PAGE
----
Success key No. 2: Identify funding opportunities
The St. Mary's recovery coach program would not be possible without the organization's partnership with Safe Communities Madison and Dane County, a $7,500 grant from the Wisconsin Medical Society Foundation, and $15,000 from Dane County, Martin says.
He recommends that healthcare systems reach out to their outpatient addiction communities to learn about organizations that may be able to help.
"Often, I think the outpatient and inpatient worlds are kind of operating in isolation, or in parallel. The key is making a bridge through an organization like Safe Communities so you can get people who have real-world experience in the community and are really plugged in," he says.
With the passage of the 21st Century Cures Act in December 2016, which includes $1 billion in state grants over two years to address opioid abuse and addiction, such opportunities may expand.
The appropriation of these funds notwithstanding, addiction medicine is among the most cost-effective services a healthcare organization can provide in an increasingly value-driven environment, says Ciha.
"If you can offer people a treatment option and give them a structure for prolonged recovery, that's going to be more cost-effective than if you treat people as they show up in the ED," he says. "But remember that there is a lot of relapse in addiction treatment—because it's a hard thing to treat. We try to pull out everything in our arsenal to help somebody in their recovery, because ultimately it's a lot cheaper to treat somebody in a behavioral health setting than in an ED setting."
The cost saving isn't limited to payers and providers, notes Teas. "According to government statistics, for every dollar you spend on addiction treatment of people who get into the criminal justice system, you save $5–$7 for the taxpayer."
What's more, up to 40% of all patients in acute care hospitals, if carefully inspected, would meet diagnostic criteria for an alcohol use disorder, Teas says. "By not identifying and treating these individuals, you're going to see recidivism and increased organ system disease that will only mount medical costs in the future."
"For every dollar you spend on addiction treatment of people who get into the criminal justice system, you save $5–$7 for the taxpayer."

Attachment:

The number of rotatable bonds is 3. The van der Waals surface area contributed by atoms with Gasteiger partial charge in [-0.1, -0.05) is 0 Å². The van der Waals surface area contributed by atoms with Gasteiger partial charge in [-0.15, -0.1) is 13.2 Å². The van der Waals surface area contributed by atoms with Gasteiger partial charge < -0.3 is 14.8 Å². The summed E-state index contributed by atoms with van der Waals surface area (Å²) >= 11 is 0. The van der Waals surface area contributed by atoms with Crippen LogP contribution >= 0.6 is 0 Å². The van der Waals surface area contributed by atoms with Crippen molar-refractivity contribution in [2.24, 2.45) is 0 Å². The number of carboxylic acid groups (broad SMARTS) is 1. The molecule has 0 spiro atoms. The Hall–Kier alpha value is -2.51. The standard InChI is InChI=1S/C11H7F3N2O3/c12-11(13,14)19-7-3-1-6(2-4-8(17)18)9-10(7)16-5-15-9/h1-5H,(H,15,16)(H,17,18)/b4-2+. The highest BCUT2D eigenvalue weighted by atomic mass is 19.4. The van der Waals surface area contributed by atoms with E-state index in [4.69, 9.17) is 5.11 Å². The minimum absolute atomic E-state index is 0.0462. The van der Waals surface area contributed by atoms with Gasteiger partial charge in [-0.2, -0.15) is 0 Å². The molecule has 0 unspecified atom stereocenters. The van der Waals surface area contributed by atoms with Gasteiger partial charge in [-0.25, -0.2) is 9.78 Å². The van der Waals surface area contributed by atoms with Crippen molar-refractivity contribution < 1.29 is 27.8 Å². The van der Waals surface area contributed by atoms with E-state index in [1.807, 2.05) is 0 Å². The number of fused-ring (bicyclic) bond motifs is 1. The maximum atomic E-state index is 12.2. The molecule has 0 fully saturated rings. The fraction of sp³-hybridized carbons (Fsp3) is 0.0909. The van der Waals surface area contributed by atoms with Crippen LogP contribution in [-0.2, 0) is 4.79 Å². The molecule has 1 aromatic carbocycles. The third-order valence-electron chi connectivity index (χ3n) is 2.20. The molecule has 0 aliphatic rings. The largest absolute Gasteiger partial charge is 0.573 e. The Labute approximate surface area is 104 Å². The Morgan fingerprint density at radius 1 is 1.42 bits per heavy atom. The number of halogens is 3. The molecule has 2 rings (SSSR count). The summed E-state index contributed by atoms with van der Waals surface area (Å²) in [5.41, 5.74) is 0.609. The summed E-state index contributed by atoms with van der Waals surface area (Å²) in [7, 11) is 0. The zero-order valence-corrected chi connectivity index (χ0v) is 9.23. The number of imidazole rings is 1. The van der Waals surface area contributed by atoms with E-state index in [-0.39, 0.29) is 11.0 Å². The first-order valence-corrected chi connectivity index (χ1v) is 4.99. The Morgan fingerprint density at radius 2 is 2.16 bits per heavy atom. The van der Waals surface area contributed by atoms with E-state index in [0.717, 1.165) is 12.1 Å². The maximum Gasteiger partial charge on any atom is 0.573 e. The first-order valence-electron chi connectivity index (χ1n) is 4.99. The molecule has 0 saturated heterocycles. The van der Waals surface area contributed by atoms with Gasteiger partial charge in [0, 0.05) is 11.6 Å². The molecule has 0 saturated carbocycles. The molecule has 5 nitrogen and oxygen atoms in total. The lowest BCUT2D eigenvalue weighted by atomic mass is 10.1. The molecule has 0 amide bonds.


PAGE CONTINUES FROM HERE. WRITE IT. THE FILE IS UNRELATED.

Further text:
Success key No. 3: Watch for recidivism
While a degree of relapse is inevitable, lower recidivism rates are a key indicator of service line success, says Ciha. "You definitely want to look at your EDs and see how many patients come in again for drug-related detox or drug-seeking behavior and then try to engage them in long-term recovery that will decrease the need for episodic inpatient treatment."
At St. Mary's, leaders will be watching those metrics, as well as overdose rates, to gauge the success of their recovery coach pilot. "The most powerful question will be whether we're able to get [patients] to their own homes and maintain a recovery program so they don't have to come back to the ED."
One way to curb the revolving-door effect is to use the time substance-addicted patients do spend in hospitals more productively, says Teas. "A lot of detoxification throughout our country is done in medical units without any behavioral health component. A lot of these individuals are simply lying in bed watching TV and not receiving any programming related to recovery."
But introducing elements such as motivational interviewing and resource education to detoxification settings in medical units can go a long way toward reducing relapse rates, according to Teas. "And those are numbers that really have to be paid attention to in this modern era of value-based care."
Finding clinicians and counselors qualified to handle addiction medicine is easier said than done, however. Addictionologists—psychiatrists who specialize in addictions—are in particularly short supply, says Ciha.
"As it becomes more difficult to recruit, I think you're going to see a focus on training exceptional midlevel professionals to provide these services, which would include advanced practice nurses and physician assistants, who can help extend the reach of the psychiatrist and maintain quality care," he says.
In addition, Teas says he expects to see more primary care physicians willing to provide medication-assisted therapy. "The real future, from my perspective, is with the licensed independent providers who can join forces with the physicians to expand our coverage for the population we're talking about."
Success key No. 4: Help maintain patient recovery in the real world
Even with access to comprehensive addiction medicine services, going about sober life in the real world can be fraught with difficulty.
To help patients maintain their recovery, AMITA Health is experimenting with an array of smartphone applications that patients in recovery can use to identify triggers that can cause them to use drugs or alcohol, and that clinicians can use to analyze data about places or people that might influence an individual to relapse.
"There's a whole host of apps designed for addictions—including some that allow you to message with patients—and we're going to be incorporating them into our treatment programs," Ciha says. "I think that's the way things are going, and to not explore them is to miss an opportunity to help people better succeed in their recovery."
Debra Shute is the Senior Physicians Editor for HealthLeaders Media.